Controversial ‘Trade In Services Agreement’ to be voted on in European Parliament this week
A controversial, far reaching trade agreement that critics call a ‘turbo-charged privatisation pact’ is set to be debated in the European Parliament in Strasbourg next week. Warning that the deal will be a ‘nail in the coffin’ of public services around the world, campaigners have called on MEPs to reject the agreement.
The Trade in Services Agreement (or TiSA) negotiations have been shrouded in secrecy, similar to those of its better-known sister agreement TTIP (the US-EU trade deal). The public’s only opportunity to scrutinize the deal have been through a series of the negotiating texts made available through Wikileaks. But these leaks show that TISA would aggressively promote privatisation and deregulation of services from parcel delivery and telecommunications to finance and energy production. According to World Bank figures, "services” comprise 75 percent of the EU economy and the majority of the global economy.
TISA is currently being negotiated between 50 countries, with the European Union (EU) negotiating on behalf of the UK. A series of recommendations on TiSA have been presented to MEPs and will be debated on Monday, and then a vote on those recommendations will be passed on Wednesday. The recommendations will then be made to the European Commission, though they aren’t binding.
Critics fear that TiSA would:
- Accelerate the privatisation of public services
- Give the financial sector the means to accelerate risky practices that led to the 2008 financial crisis
- Prevent the establishment of public services in low income countries
- Launch a liberalising assault on workers’ rights
- Undermine citizens’ privacy on the net
- Downgrade migrant labour rights
Nick Dearden, the director of Global Justice Now said:
“This deal is a threat to the very concept of public services. It is a turbo-charged privatisation pact, based on the idea that, rather than serving the public interest, governments must step out of the way and allow corporations to ‘get on with it’. Of particular concern, we fear TiSA will include clauses that will prevent governments taking public control of strategic services, and inhibit regulation of the very banks that created the financial crash. Even more scary, TISA will affect countries that haven’t even had the opportunity to develop decent public services like Pakistan. No wonder Uruguay already walked away from the talks. We urge MEPs to tell the European Union to do the same.”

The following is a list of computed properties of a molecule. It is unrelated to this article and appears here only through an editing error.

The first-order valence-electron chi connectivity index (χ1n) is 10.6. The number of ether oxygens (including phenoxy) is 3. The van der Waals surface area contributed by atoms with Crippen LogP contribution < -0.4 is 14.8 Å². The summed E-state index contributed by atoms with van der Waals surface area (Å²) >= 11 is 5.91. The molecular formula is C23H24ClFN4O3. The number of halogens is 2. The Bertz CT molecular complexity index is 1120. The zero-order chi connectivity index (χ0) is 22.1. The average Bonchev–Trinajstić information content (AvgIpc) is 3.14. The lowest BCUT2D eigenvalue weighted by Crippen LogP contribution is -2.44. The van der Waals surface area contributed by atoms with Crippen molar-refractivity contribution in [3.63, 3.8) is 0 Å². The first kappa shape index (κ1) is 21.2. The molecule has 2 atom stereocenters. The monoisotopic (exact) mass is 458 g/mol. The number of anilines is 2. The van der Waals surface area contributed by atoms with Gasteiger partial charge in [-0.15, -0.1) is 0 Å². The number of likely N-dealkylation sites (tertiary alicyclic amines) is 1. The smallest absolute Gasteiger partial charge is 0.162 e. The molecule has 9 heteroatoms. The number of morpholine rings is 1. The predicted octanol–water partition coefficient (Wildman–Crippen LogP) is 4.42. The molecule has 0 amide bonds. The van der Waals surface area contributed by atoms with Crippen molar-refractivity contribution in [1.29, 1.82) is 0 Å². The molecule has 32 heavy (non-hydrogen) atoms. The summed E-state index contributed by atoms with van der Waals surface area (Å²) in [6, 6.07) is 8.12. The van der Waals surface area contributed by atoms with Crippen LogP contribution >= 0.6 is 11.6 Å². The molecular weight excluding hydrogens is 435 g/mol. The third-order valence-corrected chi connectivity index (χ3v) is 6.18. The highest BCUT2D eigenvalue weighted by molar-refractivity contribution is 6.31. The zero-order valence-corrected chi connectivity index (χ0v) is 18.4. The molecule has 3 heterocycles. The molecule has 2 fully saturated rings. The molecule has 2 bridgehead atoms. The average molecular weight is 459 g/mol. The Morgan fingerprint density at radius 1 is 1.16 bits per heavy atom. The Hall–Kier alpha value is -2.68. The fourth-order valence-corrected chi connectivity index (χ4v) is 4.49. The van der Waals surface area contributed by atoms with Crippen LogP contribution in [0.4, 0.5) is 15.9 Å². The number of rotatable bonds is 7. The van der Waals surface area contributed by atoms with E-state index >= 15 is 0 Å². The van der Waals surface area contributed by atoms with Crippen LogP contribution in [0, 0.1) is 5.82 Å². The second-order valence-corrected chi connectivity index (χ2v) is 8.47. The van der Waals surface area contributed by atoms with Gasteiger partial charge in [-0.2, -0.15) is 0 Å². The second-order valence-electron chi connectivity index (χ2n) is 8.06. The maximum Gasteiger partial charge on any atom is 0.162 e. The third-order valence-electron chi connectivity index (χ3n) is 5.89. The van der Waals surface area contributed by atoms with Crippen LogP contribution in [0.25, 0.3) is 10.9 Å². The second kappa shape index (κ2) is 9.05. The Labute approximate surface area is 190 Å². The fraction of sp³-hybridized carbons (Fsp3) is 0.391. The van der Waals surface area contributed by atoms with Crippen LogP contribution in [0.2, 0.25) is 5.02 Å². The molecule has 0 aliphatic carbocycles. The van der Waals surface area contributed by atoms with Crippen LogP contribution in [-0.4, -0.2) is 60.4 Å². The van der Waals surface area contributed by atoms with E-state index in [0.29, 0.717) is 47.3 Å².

What is the TiSA?
Negotiations have been on-going since March 2013 and the EU and some states are pressing hard for the TISA negotiations to be wrapped up in 2016. TiSA, like other free-trade agreements, is highly undemocratic. It has been negotiated in secret with minimal input from civil society and elected representatives. A clearer view of what the TiSA entails only became possible when WikiLeaks leaked TiSA documents in summer 2015, and most recently, in December 2015.
Proponents of the TiSA say that it is required because the regulation of services has not been updated since the General Agreement on Trade in Services (GATS) in 1995. It is claimed that an updating of regulations in services under the TISA could lead to huge gains. Eliminating barriers to trade in services could boost US services exports, for example, by as much as $860 billion to up to $1.4 trillion, according to the Peterson Institute, and could create as many as 3 million American jobs, they say.
However, trade unions, social justice campaigners and Wikileaks argue that TiSA is not about improving services or creating jobs but more about cutting regulation, curtailing the ability of governments to act in the public interest, and empowering large corporations.